Recuperation operates by replacing the goals and values that were initially professed by a community of hackers (users, citizen scientists, etc.) with new ones, which are better aligned with the needs of capital accumulation and state control. As a direct consequence, the collective endeavour of the hackers is pulled in the direction of market demand and the constraints of mass production. Recuperation processes are often resisted by hackers, although typically in the form of infighting between different factions within the community. While one faction asserts its attachment to the original values and design goals of the project, another faction strives to accommodate that design to the external pressures, and considers this to be a criterion for the project’s (technical and commercial) success.

(Söderberg & Maxigas, 2021, p. 44)

Describing some of the tensions between hacking communities, capitalism, and the actions of the modern state as a process of recuperation seems productive to me. It also seems relevant to the tension I have long noted between bottom-up approaches to making in education and the industry that has emerged around selling devices, kits, and components for “maker labs”. In the past, I have differentiated between these two approaches as by referring to the the industry around making in education as capital-M Making. It strikes me that the tension between making and Making is well-described by recuperation–particularly when I take note of the number of times I have been asked about the importance of buying specific equipment to engage with maker pedagogy. I have tried, to the best of my ability, to focus on making processes within maker pedagogy rather than learning how to use any particular products.

Söderberg and Maxigas (2021) offer the concept of functional autonomy as a way of thinking about how hacking communities might develop critical practices in spite of a symbiotic relationship with industry. Functional autonomy pushes back on recuperation and understanding this tension may help to explain the complex interrelationships between hacker communities and capitalist / state actors. The authors offer three pillars of functional autonomy:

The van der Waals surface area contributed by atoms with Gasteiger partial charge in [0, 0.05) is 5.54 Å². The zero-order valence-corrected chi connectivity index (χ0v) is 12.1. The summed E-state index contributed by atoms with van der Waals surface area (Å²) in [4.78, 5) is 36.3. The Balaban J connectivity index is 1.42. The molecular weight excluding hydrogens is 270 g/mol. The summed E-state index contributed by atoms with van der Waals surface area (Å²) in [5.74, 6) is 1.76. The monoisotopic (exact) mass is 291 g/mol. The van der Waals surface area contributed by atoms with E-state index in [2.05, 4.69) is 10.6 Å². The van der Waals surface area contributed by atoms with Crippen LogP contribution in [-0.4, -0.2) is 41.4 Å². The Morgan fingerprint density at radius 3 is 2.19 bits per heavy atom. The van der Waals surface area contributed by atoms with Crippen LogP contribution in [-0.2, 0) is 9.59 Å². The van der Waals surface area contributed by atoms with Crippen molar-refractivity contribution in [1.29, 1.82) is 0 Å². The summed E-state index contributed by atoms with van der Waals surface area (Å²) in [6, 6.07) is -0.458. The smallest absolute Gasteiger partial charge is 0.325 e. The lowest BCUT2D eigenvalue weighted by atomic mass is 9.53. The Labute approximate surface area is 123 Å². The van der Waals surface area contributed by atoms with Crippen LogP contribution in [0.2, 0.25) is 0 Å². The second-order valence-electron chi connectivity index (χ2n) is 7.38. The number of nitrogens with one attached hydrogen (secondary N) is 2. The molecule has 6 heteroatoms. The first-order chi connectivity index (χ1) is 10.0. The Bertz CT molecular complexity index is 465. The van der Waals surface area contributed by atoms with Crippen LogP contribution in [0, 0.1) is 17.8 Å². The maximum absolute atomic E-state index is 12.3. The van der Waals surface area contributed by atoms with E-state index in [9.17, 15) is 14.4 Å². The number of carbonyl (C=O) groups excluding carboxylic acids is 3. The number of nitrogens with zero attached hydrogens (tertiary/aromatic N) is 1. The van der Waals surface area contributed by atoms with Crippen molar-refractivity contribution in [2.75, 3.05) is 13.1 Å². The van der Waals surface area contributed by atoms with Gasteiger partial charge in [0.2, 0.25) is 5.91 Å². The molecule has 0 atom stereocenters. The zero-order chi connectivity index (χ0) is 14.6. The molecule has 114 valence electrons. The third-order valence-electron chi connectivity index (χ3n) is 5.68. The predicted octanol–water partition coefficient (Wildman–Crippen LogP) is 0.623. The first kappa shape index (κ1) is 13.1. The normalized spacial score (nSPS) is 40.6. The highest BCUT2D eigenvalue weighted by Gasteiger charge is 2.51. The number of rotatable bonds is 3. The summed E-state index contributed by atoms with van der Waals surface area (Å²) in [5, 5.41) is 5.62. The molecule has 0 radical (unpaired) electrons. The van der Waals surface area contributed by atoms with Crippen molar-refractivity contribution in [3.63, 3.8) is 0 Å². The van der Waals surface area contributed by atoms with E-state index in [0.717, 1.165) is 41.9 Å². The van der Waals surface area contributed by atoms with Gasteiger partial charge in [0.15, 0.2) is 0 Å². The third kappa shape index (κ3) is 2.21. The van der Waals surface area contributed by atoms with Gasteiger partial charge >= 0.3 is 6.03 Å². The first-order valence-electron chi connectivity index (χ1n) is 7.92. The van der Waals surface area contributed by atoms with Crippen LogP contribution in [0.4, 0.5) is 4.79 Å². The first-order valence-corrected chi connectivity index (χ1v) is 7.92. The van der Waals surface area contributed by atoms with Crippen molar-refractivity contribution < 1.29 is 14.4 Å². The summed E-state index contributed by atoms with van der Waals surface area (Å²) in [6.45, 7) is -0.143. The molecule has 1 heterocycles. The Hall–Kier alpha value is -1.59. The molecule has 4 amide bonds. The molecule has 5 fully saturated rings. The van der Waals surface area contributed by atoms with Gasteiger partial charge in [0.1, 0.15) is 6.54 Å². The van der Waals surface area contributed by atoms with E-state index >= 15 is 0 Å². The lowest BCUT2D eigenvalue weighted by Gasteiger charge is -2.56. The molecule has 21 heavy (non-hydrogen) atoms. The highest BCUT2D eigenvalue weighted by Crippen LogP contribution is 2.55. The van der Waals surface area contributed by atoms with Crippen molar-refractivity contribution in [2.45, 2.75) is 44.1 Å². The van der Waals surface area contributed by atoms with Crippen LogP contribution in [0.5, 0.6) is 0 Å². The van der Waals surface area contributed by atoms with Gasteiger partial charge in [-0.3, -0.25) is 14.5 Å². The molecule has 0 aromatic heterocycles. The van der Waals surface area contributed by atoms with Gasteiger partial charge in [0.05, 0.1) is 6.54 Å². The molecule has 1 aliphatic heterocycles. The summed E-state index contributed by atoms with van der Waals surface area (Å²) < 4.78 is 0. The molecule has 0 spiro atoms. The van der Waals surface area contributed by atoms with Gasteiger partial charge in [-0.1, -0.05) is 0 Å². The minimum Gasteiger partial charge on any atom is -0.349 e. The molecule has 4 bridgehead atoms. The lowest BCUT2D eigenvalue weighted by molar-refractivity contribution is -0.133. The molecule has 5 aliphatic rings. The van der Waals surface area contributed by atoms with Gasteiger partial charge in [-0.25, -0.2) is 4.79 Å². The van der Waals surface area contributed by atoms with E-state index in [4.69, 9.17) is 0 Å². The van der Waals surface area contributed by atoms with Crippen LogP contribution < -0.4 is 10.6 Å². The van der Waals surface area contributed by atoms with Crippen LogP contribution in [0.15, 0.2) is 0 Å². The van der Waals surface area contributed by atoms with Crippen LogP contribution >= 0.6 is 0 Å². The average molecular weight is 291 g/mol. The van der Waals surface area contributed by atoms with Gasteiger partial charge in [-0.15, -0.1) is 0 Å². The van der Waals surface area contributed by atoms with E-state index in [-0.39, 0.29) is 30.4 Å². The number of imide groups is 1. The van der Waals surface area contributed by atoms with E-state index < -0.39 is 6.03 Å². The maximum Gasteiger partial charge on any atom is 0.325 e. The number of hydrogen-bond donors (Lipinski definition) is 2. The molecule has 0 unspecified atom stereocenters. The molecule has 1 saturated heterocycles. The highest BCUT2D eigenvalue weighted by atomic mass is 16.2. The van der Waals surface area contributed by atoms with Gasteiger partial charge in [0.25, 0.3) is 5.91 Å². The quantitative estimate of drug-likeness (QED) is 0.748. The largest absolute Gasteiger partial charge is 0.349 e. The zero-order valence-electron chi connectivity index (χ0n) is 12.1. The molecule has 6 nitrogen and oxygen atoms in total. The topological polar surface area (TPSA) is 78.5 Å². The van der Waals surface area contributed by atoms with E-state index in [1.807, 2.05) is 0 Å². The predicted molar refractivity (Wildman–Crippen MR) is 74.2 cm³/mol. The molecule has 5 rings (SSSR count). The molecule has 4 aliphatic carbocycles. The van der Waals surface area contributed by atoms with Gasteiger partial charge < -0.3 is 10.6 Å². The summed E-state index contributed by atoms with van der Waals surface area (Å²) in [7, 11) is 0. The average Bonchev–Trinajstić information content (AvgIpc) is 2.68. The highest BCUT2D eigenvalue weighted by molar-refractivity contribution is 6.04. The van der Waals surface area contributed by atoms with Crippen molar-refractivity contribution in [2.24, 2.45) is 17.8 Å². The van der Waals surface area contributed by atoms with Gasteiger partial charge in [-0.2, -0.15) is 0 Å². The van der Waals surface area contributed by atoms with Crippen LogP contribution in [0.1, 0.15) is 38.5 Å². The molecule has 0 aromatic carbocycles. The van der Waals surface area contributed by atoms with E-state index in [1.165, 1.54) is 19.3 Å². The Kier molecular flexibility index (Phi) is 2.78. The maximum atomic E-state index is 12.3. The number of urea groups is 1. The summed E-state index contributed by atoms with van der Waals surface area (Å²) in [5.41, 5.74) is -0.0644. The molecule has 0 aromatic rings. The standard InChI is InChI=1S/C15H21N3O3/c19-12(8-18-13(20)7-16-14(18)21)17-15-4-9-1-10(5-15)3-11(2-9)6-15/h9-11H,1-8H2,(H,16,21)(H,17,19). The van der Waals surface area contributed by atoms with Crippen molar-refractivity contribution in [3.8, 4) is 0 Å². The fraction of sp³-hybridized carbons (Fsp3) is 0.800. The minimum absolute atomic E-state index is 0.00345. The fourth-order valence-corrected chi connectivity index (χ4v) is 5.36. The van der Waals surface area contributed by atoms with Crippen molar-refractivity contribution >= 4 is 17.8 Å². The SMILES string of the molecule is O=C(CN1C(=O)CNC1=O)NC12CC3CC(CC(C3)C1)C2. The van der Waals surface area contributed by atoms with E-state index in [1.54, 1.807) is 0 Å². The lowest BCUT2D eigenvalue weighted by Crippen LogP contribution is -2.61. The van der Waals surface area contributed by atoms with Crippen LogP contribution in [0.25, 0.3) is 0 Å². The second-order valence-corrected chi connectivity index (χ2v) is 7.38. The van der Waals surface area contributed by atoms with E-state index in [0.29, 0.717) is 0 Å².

1. Expertise: Hackers’ ability to understand and engage with technology.

2. Shared values and cultural references

3. An historical horizon encompassing familiarity with older generations of the same technology.

(Söderberg & Maxigas, 2021, p. 48)

Söderberg and Maxigas offer three case studies to support their claims: Internet Relay Chat (Expertise), Personal Manufacturing (Values), and Hacklabs and Hackerspaces (Memory).

I need to think more about the ways in which the concept of functional autonomy might play a role in maker pedagogy – particularly given the “hacking turn” that I have recently articulated. If hacking is to be placed at the centre of maker pedagogy, then I need to think carefully about how those embracing maker pedagogy might develop higher degrees of personal functional autonomy. I also need to be mindful of the different levels of autonomy that teachers may or may not have in their particular environment–the modern nation state always exerts some degree of control over teachers at all levels. My initial thought is that those interested in making and education might most easily come together around shared values and cultural references, at least initially. Perhaps experiences with maker pedagogy might help to augment expertise whilst capturing some of the potential of developing a shared historical horizon. Citing Söderberg and Maxigas (2021) again:

The strategic importance of historical memory is revealed when one observes the discourse around hackerspaces. Hackerspaces are routinely perceived as the authentic, politicised alternative to other types of shared machine shops, such as makerspaces, FabLabs, media labs, and startup incubators . . . The non-profit hackerspaces constitute the front line in the resistance to recuperation, while a decade ago they benefited from the recuperation of anti-capitalist hacklabs. The role of historical memory is highlighted in this case as setting the baseline for calculating recuperation, which may inform tactics, demands, practices, and perceptions